As part of the process, different ministries and state-owned research firms exchanged their views on the potential and prospects of the blue economy at an inter-ministerial workshop on Blue Economy organised by the Planning Division in the NEC conference yesterday.
During their deliberations, they suggested to follow the method of other countries that have already developed their blue economy in tapping vast Bay resources.
Private sector might be encouraged to invest for exploiting seabed resources, they said.
But the country still lacks knowledge, technology and skills to explore the resources of the Bay.
Presiding over the workshop, Planning Minister AHM Mustafa Kamal said after winning maritime boundary from India and Myanmar, the prospect of the country’s blue economy expands.
He said: “We have no time to wait. For seizing the potential of the blue economy, we need to gather experiences of other countries that has already developed their blue economy.”
He said countries like China, Korea, Australia and Sicily have developed their blue economy and Bangladesh can get knowledge from those countries.
Education Secretary Sohrab Hossain said Bangladesh lacks preparation to utilise and protect the resources of seas and oceans.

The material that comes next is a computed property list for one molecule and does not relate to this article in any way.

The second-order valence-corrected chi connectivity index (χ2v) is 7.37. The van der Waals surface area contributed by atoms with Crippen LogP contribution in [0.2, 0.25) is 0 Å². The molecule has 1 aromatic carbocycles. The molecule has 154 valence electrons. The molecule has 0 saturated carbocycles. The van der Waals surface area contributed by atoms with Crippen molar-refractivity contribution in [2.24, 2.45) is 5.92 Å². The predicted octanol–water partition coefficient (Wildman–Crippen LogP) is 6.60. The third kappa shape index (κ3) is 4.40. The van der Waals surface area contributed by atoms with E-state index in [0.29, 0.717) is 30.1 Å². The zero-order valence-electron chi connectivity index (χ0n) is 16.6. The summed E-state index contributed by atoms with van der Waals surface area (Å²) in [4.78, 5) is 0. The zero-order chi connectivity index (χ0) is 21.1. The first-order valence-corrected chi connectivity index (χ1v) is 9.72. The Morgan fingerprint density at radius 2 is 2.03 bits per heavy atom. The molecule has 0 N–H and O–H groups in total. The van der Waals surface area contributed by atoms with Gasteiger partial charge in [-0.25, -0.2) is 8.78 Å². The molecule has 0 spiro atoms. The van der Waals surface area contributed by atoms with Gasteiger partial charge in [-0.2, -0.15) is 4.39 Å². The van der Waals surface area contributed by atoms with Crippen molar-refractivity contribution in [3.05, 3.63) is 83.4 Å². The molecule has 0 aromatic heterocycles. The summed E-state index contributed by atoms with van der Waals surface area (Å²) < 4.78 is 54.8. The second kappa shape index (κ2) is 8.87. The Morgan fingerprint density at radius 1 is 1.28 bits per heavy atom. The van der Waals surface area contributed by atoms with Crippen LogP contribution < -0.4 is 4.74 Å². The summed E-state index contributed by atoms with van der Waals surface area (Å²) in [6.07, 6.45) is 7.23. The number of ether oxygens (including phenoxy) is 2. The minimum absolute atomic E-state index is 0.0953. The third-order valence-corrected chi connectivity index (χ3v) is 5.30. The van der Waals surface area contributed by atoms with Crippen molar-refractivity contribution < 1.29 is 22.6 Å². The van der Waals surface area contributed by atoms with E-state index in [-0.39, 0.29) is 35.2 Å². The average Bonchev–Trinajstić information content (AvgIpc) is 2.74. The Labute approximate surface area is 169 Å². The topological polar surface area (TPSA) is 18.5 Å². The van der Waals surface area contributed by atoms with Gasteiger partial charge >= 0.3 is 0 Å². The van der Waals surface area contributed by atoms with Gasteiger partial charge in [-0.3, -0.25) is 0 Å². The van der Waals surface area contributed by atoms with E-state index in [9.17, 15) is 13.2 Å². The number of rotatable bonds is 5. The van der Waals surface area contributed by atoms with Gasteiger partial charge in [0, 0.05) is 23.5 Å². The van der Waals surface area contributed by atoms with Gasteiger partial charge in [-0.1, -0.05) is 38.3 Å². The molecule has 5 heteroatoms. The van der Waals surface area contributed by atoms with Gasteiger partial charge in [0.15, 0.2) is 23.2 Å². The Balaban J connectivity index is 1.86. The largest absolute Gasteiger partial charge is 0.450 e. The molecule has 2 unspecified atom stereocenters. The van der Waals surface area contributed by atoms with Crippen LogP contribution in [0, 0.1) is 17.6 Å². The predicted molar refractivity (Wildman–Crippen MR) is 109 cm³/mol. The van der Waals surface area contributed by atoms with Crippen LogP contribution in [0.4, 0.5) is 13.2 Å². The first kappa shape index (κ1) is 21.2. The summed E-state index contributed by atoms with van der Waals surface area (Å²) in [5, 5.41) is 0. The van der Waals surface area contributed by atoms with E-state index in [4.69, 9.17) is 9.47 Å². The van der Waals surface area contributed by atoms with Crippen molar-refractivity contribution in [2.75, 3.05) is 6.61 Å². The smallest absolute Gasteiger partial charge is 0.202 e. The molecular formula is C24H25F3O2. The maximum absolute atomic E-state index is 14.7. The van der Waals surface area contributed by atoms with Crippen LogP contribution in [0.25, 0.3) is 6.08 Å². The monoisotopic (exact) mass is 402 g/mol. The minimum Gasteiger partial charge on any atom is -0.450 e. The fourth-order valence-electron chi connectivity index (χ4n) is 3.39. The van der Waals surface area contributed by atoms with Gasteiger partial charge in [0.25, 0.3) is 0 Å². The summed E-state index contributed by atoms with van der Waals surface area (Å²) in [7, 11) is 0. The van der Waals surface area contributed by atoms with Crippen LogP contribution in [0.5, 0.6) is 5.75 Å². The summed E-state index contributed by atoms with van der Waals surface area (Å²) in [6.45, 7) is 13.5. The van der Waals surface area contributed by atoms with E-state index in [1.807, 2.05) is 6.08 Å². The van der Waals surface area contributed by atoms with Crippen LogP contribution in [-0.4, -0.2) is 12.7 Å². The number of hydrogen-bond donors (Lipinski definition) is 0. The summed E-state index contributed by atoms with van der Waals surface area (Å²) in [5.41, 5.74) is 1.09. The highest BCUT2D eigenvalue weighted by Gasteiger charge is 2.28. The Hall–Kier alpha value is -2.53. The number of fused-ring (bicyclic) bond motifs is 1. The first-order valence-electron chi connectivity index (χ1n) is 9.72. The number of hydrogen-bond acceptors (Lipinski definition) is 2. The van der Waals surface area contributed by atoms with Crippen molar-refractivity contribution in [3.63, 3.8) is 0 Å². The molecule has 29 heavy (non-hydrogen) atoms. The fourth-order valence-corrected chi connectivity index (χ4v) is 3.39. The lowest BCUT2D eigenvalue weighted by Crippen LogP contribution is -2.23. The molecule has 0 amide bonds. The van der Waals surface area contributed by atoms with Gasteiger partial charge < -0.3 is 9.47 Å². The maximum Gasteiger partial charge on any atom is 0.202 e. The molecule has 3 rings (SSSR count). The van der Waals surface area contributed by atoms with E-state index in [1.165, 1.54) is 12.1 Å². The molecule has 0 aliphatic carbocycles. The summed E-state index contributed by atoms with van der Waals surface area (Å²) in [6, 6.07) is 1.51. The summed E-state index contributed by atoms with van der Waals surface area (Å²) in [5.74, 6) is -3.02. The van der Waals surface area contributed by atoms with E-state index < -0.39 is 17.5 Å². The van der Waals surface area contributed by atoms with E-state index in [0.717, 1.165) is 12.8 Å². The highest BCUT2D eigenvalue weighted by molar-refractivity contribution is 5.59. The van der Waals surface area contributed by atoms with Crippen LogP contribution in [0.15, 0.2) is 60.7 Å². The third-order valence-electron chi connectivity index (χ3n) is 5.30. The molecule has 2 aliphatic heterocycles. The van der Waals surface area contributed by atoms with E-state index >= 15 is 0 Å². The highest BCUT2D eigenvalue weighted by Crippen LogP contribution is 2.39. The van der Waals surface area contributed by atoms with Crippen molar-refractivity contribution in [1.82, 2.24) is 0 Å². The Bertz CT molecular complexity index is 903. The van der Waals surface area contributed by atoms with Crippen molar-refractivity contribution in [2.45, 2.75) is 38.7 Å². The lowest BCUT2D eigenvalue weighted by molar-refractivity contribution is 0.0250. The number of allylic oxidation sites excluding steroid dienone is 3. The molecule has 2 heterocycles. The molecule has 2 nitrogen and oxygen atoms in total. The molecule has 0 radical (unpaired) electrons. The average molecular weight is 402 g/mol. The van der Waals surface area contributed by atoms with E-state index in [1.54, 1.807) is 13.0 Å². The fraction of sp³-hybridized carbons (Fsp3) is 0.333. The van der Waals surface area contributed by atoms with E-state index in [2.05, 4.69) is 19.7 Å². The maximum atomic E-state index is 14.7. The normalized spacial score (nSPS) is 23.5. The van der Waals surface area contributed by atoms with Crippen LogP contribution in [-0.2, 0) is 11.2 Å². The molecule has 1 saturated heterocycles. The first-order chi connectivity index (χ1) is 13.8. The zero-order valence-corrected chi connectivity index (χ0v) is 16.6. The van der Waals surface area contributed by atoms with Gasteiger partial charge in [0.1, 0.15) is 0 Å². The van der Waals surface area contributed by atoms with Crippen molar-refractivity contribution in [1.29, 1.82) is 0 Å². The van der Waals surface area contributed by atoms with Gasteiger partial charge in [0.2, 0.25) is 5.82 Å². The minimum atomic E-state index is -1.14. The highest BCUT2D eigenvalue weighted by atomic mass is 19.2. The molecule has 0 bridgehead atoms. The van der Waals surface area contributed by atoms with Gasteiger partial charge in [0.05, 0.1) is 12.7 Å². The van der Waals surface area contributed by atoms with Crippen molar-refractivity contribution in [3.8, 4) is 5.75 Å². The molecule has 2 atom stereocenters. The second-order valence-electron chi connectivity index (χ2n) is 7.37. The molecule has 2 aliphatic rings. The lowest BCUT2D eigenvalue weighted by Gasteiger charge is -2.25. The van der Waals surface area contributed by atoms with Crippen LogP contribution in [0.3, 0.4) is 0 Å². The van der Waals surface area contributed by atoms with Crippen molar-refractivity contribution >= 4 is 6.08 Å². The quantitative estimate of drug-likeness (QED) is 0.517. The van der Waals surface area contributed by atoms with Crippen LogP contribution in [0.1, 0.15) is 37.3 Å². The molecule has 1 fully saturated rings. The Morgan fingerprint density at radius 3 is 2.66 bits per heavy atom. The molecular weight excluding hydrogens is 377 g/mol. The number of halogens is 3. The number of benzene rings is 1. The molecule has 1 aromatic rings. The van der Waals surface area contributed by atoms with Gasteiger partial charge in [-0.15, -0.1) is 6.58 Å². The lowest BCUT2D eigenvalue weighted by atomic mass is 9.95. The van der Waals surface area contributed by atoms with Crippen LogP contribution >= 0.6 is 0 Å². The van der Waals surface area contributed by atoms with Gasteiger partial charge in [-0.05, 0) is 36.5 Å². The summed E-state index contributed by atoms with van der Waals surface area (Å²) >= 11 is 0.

“However, we have taken a number of initiatives like maritime course in universities to build skilled manpower in this regard.”
Senior Research Fellow at the Bangladesh Institute of Development Studies Nazneen Ahmed said: “We need to make massive research about the blue economy once to tap into the resources of the Bay of Bengal.”
She recommended involving private sector in the development of maritime resources.
Earlier, Bangladesh and India signed a memorandum of understanding on blue economy during the visit of Indian Premier Narendra Modi in Dhaka.
Bangladesh resolved maritime boundary dispute with Myanmar in 2012 and with India in 2014 and got the sovereign authority of 0.12 million square kilometres in the Bay of Bengal.
About 1.4 billion people live along the Bay of Bengal coastline while 30 million people in Bangladesh directly or indirectly dependent on marine resources.